“Step back, Mister,” the driver said, stepping on the gas before the door was closed. Late arriving tubers began slapped on the back of the bus as it rolled away. They cursed with single digits shaking at the bus and flung their tubes against the caged-in trailer as it passed. More and more tubers came staggering up the bank from the river. James stepped into the bathroom on his way back to his search. Through the screened eves of the small building, he heard cheering outside. A moment later, he looked at the rusty sink and at the slimy conditions of the facility and decided he was much cleaner than anything he could touch in that place, so he wiped his hands on his pants and walked back out into the sunshine and saw what all the cheering was about.

The new arrivals had piled their tubes in stacks, put two picnic tables on top of each other like bunk beds, and were diving from the top table onto the stacks of tubes only to bounce off and land on the hard gravel road, stones sticking to their bare backs. It had to hurt, but James surmised they were feeling no pain. Everyone cheered as the leaps became more daring. One boy did a front flip but rather than landing flat on the tubes he disappeared inside them, toppling the tower and bursting out fist held high in defiance to the bleeding gouge in his back from one of the tube’s inflation stems. More and more tubers occupied the park. Two more tables were bunked up, and another pile of tubes was made. The few beers left in the many coolers strewn about were now being given as trophies for the dives that ended in most the painful landings onto the road.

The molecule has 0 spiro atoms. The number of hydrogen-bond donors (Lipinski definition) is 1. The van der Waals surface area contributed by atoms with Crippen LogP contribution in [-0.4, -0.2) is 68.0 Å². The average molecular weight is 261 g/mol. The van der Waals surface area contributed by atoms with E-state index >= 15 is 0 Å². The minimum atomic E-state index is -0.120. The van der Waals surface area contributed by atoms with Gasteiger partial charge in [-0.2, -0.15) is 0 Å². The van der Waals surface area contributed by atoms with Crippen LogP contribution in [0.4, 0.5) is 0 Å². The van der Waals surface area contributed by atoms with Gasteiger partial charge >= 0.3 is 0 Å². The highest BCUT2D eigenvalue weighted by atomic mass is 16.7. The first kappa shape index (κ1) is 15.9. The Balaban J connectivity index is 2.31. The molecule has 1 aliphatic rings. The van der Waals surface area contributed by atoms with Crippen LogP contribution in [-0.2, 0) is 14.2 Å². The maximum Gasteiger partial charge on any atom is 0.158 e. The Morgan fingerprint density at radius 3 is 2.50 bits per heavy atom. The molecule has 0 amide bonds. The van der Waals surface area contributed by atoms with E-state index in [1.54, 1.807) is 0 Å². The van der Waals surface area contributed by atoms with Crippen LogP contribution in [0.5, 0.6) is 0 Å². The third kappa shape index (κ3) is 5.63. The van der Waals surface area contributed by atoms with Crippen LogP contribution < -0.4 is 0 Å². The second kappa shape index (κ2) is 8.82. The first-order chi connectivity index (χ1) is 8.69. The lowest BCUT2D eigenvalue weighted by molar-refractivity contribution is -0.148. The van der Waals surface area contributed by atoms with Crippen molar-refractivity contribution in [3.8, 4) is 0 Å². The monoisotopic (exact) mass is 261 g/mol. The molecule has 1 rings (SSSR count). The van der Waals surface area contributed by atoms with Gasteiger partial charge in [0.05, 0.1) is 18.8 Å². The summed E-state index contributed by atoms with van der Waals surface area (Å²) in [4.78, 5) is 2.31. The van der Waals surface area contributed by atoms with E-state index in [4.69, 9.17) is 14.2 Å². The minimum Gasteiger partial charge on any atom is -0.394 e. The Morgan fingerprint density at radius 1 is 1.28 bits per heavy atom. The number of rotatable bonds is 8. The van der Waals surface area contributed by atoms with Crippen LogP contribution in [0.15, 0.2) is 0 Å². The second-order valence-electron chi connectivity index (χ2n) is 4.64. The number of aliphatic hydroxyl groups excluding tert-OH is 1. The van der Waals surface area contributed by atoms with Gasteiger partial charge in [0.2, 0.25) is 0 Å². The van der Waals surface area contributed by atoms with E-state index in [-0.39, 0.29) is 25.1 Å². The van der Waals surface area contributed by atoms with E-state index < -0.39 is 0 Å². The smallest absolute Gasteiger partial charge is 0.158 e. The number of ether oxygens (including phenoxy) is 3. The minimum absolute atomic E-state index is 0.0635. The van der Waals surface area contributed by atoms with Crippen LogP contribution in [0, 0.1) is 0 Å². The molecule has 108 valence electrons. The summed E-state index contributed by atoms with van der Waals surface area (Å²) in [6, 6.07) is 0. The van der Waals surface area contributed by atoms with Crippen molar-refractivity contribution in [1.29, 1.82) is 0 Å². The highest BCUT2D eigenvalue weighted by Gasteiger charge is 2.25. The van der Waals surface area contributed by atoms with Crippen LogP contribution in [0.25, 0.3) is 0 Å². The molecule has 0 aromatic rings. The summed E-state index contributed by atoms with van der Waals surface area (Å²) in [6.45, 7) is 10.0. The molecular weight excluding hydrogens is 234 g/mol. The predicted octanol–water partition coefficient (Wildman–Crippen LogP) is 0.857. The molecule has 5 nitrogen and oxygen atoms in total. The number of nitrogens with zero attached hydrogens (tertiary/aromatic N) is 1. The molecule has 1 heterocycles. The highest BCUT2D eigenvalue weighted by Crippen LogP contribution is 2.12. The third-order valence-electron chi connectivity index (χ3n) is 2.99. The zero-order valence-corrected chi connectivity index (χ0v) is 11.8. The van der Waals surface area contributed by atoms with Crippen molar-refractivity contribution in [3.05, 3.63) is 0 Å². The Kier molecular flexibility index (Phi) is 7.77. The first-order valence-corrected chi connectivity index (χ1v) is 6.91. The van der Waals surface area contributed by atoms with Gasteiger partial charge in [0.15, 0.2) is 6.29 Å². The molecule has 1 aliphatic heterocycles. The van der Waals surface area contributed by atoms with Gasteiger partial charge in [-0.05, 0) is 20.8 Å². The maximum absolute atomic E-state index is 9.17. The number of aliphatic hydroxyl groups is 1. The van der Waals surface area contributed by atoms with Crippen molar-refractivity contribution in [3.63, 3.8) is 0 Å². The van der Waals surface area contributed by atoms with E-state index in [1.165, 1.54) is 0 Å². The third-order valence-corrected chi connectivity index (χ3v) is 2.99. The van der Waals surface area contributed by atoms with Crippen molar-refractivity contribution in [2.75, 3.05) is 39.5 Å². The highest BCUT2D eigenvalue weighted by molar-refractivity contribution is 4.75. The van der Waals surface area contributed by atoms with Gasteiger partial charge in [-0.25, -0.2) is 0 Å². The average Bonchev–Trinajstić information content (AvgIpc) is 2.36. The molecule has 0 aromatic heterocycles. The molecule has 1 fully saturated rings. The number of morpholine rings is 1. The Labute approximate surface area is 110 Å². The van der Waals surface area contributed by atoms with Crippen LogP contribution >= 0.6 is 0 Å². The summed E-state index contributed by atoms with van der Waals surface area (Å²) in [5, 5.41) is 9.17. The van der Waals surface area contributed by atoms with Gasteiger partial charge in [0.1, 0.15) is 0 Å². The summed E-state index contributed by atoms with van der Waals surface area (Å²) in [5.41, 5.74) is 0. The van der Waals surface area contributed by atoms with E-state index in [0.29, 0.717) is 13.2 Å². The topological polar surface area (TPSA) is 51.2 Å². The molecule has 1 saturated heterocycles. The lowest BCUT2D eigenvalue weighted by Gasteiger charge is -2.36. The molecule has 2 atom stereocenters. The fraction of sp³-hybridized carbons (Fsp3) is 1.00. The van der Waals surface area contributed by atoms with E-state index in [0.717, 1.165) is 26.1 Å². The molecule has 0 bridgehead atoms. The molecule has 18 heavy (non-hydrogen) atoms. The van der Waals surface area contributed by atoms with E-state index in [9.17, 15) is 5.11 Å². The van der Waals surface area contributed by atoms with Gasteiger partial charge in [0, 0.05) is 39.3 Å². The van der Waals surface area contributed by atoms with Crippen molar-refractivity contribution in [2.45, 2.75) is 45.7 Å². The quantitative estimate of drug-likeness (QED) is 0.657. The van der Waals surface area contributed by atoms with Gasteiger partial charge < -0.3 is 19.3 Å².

Chants and cursing filled the air. Dr. Sinclair was very happy his wife and girls had gone on ahead, and yet, with his finger still holding his eye shut, he watched the utter foolishness from a distance for several minutes before beginning to walk back toward the blind of pines.
To be continued and concluded within a couple chapters. Caution: the remaining chapters may not be suitable for "general audiences."